Monday, 5 September 2016

Engaging in the Mass

With lay readers, girls on the altar, the 'sign of peace' and all manner of music and activities at Mass, the Roman Catholic laity must feel more 'engaged'.  I'm sure they do; but why are the churches empty on Sunday mornings?  The continual reduction in the number of Masses available - specifically with fewer Vigil Masses - with the expressed aim of  concentrating those left into fewer Masses has worked to some extent.  But fewer people now attend Mass and if it were not for the Polish community in my own parish, I fear the church may be even emptier.

Of course, the old Mass - the Tridentine Mass - did not engage people as they could not understand what was going on and they were not ostensibly 'involved' in proceedings.  Then why, when I went to Sunday morning Mass recently in a large Roman Catholic Church in London was it packed?  The Mass was in Latin, the Priest faced the altar and only the sermon was in English.  Of course, you'd expect it would have been full of older people and those who wouldn't know any better; it wasn't.  There were smart young professional couples, many teenagers and other children and, of course, older people like me.

I had not attended a Tridentine Mass for decades; I was brought into the Catholic Church long after the desecrations of the Second Vatican Council, and Pope John Paul II's restrictions on issuing the celebre - which allowed very few priests to celebrate the Tridentine Mass - all but saw it eradicated from the Catholic landscape.  But it survived and John Paul II's less popularity conscious successor, the former Cardinal Ratzinger, relaxed the restrictions on celebrating the Tridentine Mass.  Looking back, what a cruel and appalling act of bullying the restriction was and how we now live in, ironically, more enlightened times.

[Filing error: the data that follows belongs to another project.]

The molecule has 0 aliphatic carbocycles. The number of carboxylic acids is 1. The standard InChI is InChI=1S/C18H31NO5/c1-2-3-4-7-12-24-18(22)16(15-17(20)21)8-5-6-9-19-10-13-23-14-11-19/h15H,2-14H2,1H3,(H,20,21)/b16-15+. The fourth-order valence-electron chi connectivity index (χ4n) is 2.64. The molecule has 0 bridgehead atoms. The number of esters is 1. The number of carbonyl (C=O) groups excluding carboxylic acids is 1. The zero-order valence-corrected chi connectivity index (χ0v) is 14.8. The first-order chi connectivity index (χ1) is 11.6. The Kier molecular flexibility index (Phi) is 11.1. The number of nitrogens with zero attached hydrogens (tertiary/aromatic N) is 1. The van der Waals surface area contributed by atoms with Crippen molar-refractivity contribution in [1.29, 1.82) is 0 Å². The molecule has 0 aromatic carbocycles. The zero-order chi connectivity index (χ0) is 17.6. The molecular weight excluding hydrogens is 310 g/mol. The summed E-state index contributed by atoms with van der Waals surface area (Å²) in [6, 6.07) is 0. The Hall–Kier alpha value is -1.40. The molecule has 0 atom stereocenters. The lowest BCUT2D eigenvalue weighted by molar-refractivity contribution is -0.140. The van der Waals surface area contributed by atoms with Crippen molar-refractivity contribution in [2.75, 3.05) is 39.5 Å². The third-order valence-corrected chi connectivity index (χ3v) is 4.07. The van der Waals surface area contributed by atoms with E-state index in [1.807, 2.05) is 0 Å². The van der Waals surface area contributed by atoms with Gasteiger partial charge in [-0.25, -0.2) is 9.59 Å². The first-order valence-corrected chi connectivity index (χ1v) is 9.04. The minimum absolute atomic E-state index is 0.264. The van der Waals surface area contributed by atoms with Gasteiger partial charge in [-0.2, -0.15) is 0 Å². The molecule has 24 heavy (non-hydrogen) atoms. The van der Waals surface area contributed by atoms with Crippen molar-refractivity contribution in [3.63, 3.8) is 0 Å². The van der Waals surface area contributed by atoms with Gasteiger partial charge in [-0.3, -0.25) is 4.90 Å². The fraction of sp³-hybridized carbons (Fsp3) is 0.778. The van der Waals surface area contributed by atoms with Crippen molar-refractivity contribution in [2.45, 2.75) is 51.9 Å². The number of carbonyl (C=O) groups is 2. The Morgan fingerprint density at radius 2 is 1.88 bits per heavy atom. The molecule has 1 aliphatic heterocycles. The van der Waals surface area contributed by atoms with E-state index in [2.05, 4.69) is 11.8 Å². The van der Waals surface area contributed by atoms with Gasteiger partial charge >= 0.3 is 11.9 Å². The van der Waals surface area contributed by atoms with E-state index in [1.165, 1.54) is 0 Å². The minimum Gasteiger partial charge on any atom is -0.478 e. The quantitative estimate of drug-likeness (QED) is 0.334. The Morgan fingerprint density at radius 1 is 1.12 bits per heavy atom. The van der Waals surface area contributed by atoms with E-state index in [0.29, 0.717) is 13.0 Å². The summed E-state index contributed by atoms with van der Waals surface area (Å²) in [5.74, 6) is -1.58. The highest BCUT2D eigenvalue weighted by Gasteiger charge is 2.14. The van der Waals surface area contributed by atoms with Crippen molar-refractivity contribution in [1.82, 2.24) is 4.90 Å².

From the bell preceding the Priest's entry I was as engaged as I had ever been in any Mass in which I had taken part.  Only the occasional 'oremus' (let us pray), as the Priest turned to face us before returning to face the altar, reminded me where we were in the Mass.  If I had had my Tridentine Missal with me I could have followed.  What many 'Tridentine-bashers' don't realise is that these had Latin on one page and English on the opposite page.  All but the illiterate could follow.  My eyes and thoughts hardly wandered during this profound and total act of worship.

Since then I have been back to my parish church.  The Priest is a very fine man and the congregation is devoted and full of people who give much time to the Church and dispense more charity in a morning than I have dispensed in my lifetime.  But Mass is not engaging, it is simply distracting.  The different forms of the Mass each week - often mercifully neglected by the Priest in favour of the shortest version - the standing, the sitting, the kneeling, the standing again...sitting...kneeling; the frequent exchange of personnel - lay and ordained - on the altar - the responses, the singing and the increasingly prolonged shaking of hands, barely allow you time to think why you are there.  I leave Mass wondering what we'll cook for Sunday dinner; I left the Mass in London wondering how to become a better person.

Dedicated to the memory of the late Anthony Fraser, Editor of Apropos magazine.

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